|Criminal Defense | Noise Law Struck
“[S]ection 316.3045, Florida Statutes (2007). . . restricts the volume at which a car stereo system may be played on a public street, but it exempts vehicles being used for business or political purposes, which in the normal course of conducting such business use soundmaking devices. “
The statute provides: “Operation of radios or other mechanical soundmaking devices or instruments in vehicles; exemptions —
(1) It is unlawful for any person operating or occupying a motor vehicle on a street or highway to operate or amplify the sound produced by a radio, tape player, or other mechanical soundmaking device or instrument from within the motor vehicle so that the sound is:
(a) Plainly audible at a distance of 25 feet or more from the motor vehicle; or (b) Louder than necessary for the convenient hearing by persons inside the vehicle in areas adjoining churches, schools, or hospitals.
(2) The provisions of this section shall not apply to any law enforcement motor vehicle equipped with any communication device necessary in the performance of law enforcement duties or to any emergency vehicle equipped with any communication device necessary in the performance of any emergency procedures.
(3) The provisions of this section do not apply to motor vehicles used for business or political purposes, which in the normal course of conducting such business use soundmaking devices. The provisions of this subsection shall not be deemed to prevent local authorities, with respect to streets and highways under their jurisdiction and within the reasonable exercise of the police power, from regulating the time and manner in which such business may be operated.
(4) The provisions of this section do not apply to the noise made by a horn or other warning device required or permitted by s. 316.271. The Department of Highway Safety and Motor Vehicles shall promulgate rules defining “plainly audible” and establish standards regarding how sound should be measured by law enforcement personnel who enforce the provisions of this section.
(5) A violation of this section is a noncriminal traffic infraction, punishable as a nonmoving violation as provided in chapter 318.”
“The circuit court carefully considered each argument and concluded that the issue ruled on by the two district courts was essentially the same, i.e., whether the “plainly audible” standard was too vague and overbroad to pass constitutional scrutiny. “
“Additionally, while recognizing our agreement with the reasoning and conclusion reached by the circuit court, we note that section 316.3045 suffers from a more fundamental infirmity. “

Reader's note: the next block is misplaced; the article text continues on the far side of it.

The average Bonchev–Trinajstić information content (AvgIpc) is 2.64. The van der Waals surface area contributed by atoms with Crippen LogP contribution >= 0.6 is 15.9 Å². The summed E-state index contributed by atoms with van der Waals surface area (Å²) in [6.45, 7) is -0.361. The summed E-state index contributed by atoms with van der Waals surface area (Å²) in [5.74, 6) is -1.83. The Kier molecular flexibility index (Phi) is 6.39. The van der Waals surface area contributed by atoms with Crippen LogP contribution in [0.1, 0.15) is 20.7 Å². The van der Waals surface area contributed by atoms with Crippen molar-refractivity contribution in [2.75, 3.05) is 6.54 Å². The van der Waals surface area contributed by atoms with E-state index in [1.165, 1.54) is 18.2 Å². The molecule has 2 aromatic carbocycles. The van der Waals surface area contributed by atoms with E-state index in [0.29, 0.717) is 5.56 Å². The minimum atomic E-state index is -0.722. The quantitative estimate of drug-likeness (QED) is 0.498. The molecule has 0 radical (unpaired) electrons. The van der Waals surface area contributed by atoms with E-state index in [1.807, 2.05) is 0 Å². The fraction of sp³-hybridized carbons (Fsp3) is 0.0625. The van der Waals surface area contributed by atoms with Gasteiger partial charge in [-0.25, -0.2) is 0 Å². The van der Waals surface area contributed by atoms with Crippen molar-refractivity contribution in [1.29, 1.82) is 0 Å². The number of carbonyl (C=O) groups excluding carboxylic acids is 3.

“A case that is directly on point, and was cited favorably in Cannon, is People v. Jones, 721 N.E.2d 546 (Ill. 1999). In that case, the court held that a sound amplification statute, which prohibited the use of sound amplification systems in motor vehicles that could be heard from a specified distance away from a vehicle and which contained an exception for vehicles engaged in advertising, was a content-based regulation of speech, in violation of the First Amendment.”
“Turning our attention to the Florida statute at issue, on its face it is not content neutral. The statute excepts from its provisions “motor vehicles used for business or political purposes, which in the normal course of conducting such business use soundmaking devices.” § 316.3045(3). In other words, an individual using a vehicle for business purposes could, for example, listen to political talk radio at a volume clearly audible from a quarter mile; however, an individual sitting in a personal vehicle that is parked next to the business vehicle is subject to a citation if the individual is listening to music or religious programming that is clearly audible at twenty-five feet. Clearly, different forms of speech receive different treatment under the Florida statute. That is, the statute in question does not “apply equally to music, political speech and advertising,” which is what the Supreme Court requires in order for the statute to be deemed, “content-neutral.” See City of Cincinnati, 507 U.S. at 428.”
“Additionally, we conclude that the statute is a content-based restriction on free expression which violates the First Amendment.”
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